I am not a fan of walking but I did enjoy seeing several species of lizards, my favorites include the high speed Zebra-tailed and Horny-toad lizards, that I wouldn’t have from the vantage of my bicycle. The fine sand held evidence of nocturnal creatures I could hope to see on an overnight.  The jack rabbits were nearly as numerous as the lizards (license taken with hyperbole). The party never ends in the desert.

The end of my hike though the dunes

I could see on my GPS I was near a power line road and I was tempted to make a bee-line for it. I evaluated the choice by weighing the uphill, soft sand, and shrub dodging vs staying on the sandy road until it ties into the better road. The piece of evidence I didn’t have was the barbwire fence I would have to negotiate but avoided with a gate by staying on course.

On the power line road I wrapped around the north end of the playa and made my way to SR 447. With about 24 miles to go on paved road it was a relatively simple cruise back to my vehicle. My ride on STRAVA is here.

From the northern end of the playa

I was asked what the route has to offer beyond interesting tuffa formations. There are petroglyphs that have been dated back 10,000 years. Their artists were the first humans to migrate into northern Nevada. That is a lot to offer. The ancient history of water in the area ad well as recent history of water diversion is evident in the landscape you ride through. The geology of Nightingale Mountains, Selenite, and Fox Ranges changes every few miles changing the views as you pedal along. The playa is about 25 miles long by 5 miles wide but as you travel around it those dimensions feel vast. Wild horses, mules, antelope, reptiles, birds, and small mammals abound. While the route was physically demanding the rewards were abundant.

Ride Report: Pyramid Lake to Smoke Creek Desert

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The sacred Needles tufa formations, Pyramid Lake

It has been a long hot summer, said everyone in the West. Northern Nevada seemed to set new records of days and consecutive days above 90 and approached the record for triple digit temperatures. While we had our fair share of wild fires we seemed to have been spared the worst of smokey skies. The abrupt switch from cool rainy temps to record high temps quickly turned summer into our “off season” for bike touring. My last day in the desert was June, 12 with a high of 59 and rainy. Four days later it was 97 degrees.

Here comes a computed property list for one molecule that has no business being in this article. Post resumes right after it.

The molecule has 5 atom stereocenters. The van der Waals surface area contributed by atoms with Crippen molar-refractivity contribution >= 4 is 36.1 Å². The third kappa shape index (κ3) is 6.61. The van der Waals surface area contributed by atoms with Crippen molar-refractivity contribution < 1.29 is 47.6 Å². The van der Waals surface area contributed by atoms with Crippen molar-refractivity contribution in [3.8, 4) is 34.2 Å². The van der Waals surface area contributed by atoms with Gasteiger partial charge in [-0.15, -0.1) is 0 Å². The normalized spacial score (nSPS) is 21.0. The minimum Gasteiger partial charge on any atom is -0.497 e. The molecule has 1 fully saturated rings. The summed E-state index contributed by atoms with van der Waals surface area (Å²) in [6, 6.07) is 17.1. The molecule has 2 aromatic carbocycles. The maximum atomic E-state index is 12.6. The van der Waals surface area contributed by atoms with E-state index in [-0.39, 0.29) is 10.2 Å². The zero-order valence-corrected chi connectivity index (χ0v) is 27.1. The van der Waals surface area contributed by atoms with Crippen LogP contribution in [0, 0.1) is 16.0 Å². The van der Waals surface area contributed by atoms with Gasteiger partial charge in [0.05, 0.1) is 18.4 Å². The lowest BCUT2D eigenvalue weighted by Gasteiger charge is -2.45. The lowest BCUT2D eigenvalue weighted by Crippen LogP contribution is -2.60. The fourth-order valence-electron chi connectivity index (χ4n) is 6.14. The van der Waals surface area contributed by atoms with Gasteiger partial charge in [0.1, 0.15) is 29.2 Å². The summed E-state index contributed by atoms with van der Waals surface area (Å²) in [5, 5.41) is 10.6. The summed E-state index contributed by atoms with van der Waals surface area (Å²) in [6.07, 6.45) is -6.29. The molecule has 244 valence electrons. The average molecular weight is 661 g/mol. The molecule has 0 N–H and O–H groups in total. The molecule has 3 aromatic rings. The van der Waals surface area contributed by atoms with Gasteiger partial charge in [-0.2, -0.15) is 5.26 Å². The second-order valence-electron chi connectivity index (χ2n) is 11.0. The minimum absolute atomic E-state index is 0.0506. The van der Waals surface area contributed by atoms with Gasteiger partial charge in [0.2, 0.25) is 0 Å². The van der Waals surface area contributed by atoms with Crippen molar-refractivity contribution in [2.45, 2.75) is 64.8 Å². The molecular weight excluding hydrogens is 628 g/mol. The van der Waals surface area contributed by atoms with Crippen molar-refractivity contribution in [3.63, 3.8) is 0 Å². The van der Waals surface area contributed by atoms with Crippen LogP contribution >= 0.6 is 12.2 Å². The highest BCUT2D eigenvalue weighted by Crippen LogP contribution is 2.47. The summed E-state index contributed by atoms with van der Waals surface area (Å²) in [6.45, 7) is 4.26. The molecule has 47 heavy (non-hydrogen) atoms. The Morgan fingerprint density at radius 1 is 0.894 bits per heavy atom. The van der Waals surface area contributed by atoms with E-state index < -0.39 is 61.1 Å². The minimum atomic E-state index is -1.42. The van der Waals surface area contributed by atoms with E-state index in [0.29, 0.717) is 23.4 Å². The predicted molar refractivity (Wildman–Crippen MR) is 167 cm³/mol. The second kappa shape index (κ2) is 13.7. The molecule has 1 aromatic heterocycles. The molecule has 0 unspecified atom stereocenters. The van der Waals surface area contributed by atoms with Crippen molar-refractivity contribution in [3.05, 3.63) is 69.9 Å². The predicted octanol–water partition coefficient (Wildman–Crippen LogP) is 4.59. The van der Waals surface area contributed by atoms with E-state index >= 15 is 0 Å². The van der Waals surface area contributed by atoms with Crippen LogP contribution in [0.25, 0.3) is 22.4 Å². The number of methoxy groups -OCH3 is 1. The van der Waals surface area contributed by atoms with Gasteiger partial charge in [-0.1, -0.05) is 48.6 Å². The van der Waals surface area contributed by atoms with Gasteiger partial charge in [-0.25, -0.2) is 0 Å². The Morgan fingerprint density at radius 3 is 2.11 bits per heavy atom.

But the desert has been beckoning ever since. My friend Brandon just got a new gravel bike so I was eager to get him out on a favorite road. Nevada State Route 445, Pyramid Lake Rd, ends about 10 miles past the town of Sutcliffe on Pyramid Lake Paiute Reservation. The end of the pavement is really the beginning of our gravel ride on Surprise Valley Rd. Not only is this area a favorite getaway but I was curious to see how the road repairs were progressing from the destruction of our record wet winter.

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Suprise Valley Rd, Virginia Mtns in distance

I can confirm the rumors that Surprise Valley is completely driveable though I imagine improvement will still be made to prevent future washouts. Just past the largest washout we ran into Murphy Mack who was scouting a dirt road route from Mt. Shasta, CA to Reno, NV. He too was curious about the condition of Surprise Valley Rd. The combination of rough and chunky repairs and sections of deep washboard roads made the going on 700c x 40 tires a bit challenging but it was great to see Pyramid Lake in all its glory.

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Sand Pass, first view of Smoke Creek Desert

My goal for the day’s ride was to explore the primitive roads on the east side of Smoke Creek Desert. While I am aware of sand dune formation on the east side of Nevada’s playas I was not expecting such soft road bed conditions. Brandon and I spent a frustrating half hour traveling 1.6 miles in fine sand. Chances are good that the entire route will not be so slow going. But for what I hope to accomplish I will return on my Fargo with plus sized tires.